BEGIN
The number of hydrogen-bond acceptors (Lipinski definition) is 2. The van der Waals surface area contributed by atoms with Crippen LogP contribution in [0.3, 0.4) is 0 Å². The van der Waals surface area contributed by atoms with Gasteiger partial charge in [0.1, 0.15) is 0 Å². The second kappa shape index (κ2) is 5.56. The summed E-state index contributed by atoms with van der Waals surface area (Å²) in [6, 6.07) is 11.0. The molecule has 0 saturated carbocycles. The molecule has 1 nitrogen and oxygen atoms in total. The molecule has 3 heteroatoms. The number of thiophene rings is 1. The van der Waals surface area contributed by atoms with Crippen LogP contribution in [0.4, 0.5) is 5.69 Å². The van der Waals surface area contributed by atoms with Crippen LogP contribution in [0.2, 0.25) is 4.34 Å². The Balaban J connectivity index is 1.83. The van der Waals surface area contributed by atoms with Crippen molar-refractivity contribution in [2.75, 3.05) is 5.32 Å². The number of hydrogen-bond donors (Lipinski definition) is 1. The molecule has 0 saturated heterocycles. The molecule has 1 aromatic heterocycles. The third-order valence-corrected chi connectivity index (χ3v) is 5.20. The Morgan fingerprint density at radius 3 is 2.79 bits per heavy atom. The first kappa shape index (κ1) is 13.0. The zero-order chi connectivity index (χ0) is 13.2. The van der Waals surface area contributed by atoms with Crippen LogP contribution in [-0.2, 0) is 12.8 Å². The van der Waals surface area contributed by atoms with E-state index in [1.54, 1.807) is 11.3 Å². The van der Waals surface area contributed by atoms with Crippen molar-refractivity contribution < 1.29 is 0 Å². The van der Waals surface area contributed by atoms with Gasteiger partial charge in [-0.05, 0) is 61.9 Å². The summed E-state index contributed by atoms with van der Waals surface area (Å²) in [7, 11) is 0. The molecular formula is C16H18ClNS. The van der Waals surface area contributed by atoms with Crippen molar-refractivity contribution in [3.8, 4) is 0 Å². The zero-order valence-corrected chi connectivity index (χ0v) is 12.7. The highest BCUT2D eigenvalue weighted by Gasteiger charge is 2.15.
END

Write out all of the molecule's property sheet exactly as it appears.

The number of hydrogen-bond acceptors (Lipinski definition) is 2. The van der Waals surface area contributed by atoms with Crippen LogP contribution in [0.3, 0.4) is 0 Å². The van der Waals surface area contributed by atoms with Gasteiger partial charge in [0.1, 0.15) is 0 Å². The second kappa shape index (κ2) is 5.56. The summed E-state index contributed by atoms with van der Waals surface area (Å²) in [6, 6.07) is 11.0. The molecule has 0 saturated carbocycles. The molecule has 1 nitrogen and oxygen atoms in total. The molecule has 3 heteroatoms. The number of thiophene rings is 1. The van der Waals surface area contributed by atoms with Crippen LogP contribution in [0.4, 0.5) is 5.69 Å². The van der Waals surface area contributed by atoms with Crippen LogP contribution in [0.2, 0.25) is 4.34 Å². The Balaban J connectivity index is 1.83. The van der Waals surface area contributed by atoms with Crippen molar-refractivity contribution in [2.75, 3.05) is 5.32 Å². The number of hydrogen-bond donors (Lipinski definition) is 1. The molecule has 0 saturated heterocycles. The molecule has 1 aromatic heterocycles. The third-order valence-corrected chi connectivity index (χ3v) is 5.20. The Morgan fingerprint density at radius 3 is 2.79 bits per heavy atom. The first kappa shape index (κ1) is 13.0. The zero-order chi connectivity index (χ0) is 13.2. The van der Waals surface area contributed by atoms with Crippen LogP contribution in [-0.2, 0) is 12.8 Å². The van der Waals surface area contributed by atoms with E-state index in [1.54, 1.807) is 11.3 Å². The van der Waals surface area contributed by atoms with Crippen molar-refractivity contribution < 1.29 is 0 Å². The van der Waals surface area contributed by atoms with Gasteiger partial charge in [-0.05, 0) is 61.9 Å². The summed E-state index contributed by atoms with van der Waals surface area (Å²) in [7, 11) is 0. The molecular formula is C16H18ClNS. The van der Waals surface area contributed by atoms with Crippen molar-refractivity contribution in [3.8, 4) is 0 Å². The zero-order valence-corrected chi connectivity index (χ0v) is 12.7. The highest BCUT2D eigenvalue weighted by Gasteiger charge is 2.15.